What injustices have you suffered in your work as a Business Professional? Are you harboring resentments right now over slights or mishandled situations? We all experience negative emotions in our work and they are painful for sure. As hard working professionals, respect can often be hard to win with clients and staff alike and negative stereotypes can influence others’ treatment of us at times. Whether you have chosen your field of work or have fallen into, we all acknowledge that the casual rejections and ups and downs of any business can overwhelm even the most successful of us. Do you think it is easier to bury the negative emotions of past hurts or project failures deep inside than to face them? Guess what? Those past resentments that you are holding onto are impacting your energy and success today so you need to let them go so you can focus on the present instead of living in the past.

I remember a few years ago working on a huge ERP Recruitment project with a large U.S Client project. It was an incredible success for a year. Then the client got bought out by a bigger company and soon informed us that they were hiring an internal recruitment team and my team all felt doomed. Sure enough, within weeks of working with the internal recruiter, he started consistently rejected our candidates even the rock stars. I was working with our team of recruiters in both Canada and the U.S and there was enormous frustration involved. Everyone started to complain and there was a lot of anger, frustration and resentment. One of the recruiters became almost aggressive with the internal recruiter and the animosity increased. I noticed that things were heading in the wrong direction and was happy when she asked me to take over. What I did to turn this around was not rocket science. I started by separating the internal recruiter’s actions from him as a person. I developed a rapport with him and learned about his life and interests by asking genuine questions. I learned more about his past work and reasons for joining the current company which gave me insights into his decision making confidence. We shared stories and ideas and even laughed together. Then,  I started questioning his decisions to reject our candidates without rancor. I used compelling facts to reconfirmed their skills and track records and create a win-win for both sides. As trust built between us, he started selecting candidates for interviews. Eventually one was hired and the relationship started to become positive and productive. This was not magic. I have built a successful recruitment firm over 20 years because I learned the simple lesson that it never pays to get angry at the other party’s behavior just as it never pays (metaphorically and actually) to hold onto resentment.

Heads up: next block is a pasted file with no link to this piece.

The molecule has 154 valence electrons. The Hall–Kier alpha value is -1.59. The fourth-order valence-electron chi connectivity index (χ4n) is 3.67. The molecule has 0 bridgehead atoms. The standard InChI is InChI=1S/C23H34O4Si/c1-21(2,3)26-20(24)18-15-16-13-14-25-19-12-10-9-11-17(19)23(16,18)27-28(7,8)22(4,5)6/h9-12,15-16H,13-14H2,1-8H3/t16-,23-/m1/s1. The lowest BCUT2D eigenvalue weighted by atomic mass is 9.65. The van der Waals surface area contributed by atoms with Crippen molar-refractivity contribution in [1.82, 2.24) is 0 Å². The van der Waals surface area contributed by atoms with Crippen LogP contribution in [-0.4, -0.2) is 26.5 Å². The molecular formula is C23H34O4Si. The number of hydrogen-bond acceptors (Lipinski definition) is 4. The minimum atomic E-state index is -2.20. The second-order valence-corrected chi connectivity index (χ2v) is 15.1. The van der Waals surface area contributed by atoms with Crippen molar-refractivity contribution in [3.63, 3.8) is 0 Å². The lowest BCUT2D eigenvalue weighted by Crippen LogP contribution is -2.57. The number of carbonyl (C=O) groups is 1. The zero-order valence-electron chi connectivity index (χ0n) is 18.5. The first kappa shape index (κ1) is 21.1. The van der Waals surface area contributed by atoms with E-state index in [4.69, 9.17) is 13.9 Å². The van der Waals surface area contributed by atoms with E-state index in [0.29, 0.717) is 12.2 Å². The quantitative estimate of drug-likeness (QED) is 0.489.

If you are able to observe yourself every day and notice that you becoming more tense, irritable or angry on a regular basis, ask yourself what set you off. Sometimes a lost deal or rejected offer can really hurt and it is normal to feel frustrated but if you go to work consistently in a bad mood, you are doing yourself, your staff and your business a real disservice. If we’re honest with ourselves, past wrongs committed by people we expected to respond better aren’t easily forgotten like our normal everyday problems. Betrayal seeps into the bones and carves a well of toxic thoughts and feelings. Anger feels like an effective answer to betrayal, and it takes a lot of pain and suffering to raise your own little army of resentments. Unfortunately, that army is actually a bunch of crafty warriors that are attacking YOU and destroying your ability to let go and move on to better circumstances. Letting go of resentment can be incredibly hard but is incredibly powerful and will help you shift back into higher productivity at work and in life.

Below are some great tips to shift out of resentment and get back to being productive and

  1.  GAIN PERSPECTIVE- It’s easy to lose sight of the bigger picture when your unresolved feelings begin snowballing into anger and blame. Be aware of or record your feelings in writing. Revisit later and see if those feelings make sense in the bigger picture.
  2. LET IT GO – They probably forgot already. Consider the perspective of the one who hurt you. This person is not sitting gleefully reliving how they once affronted you. More likely, they were unaware they did you harm or totally forgot. No amount of emotive rage will change the past. It’s natural to go through stages of grief when you’ve been hurt in some way. Let yourself go through them. Then let it go.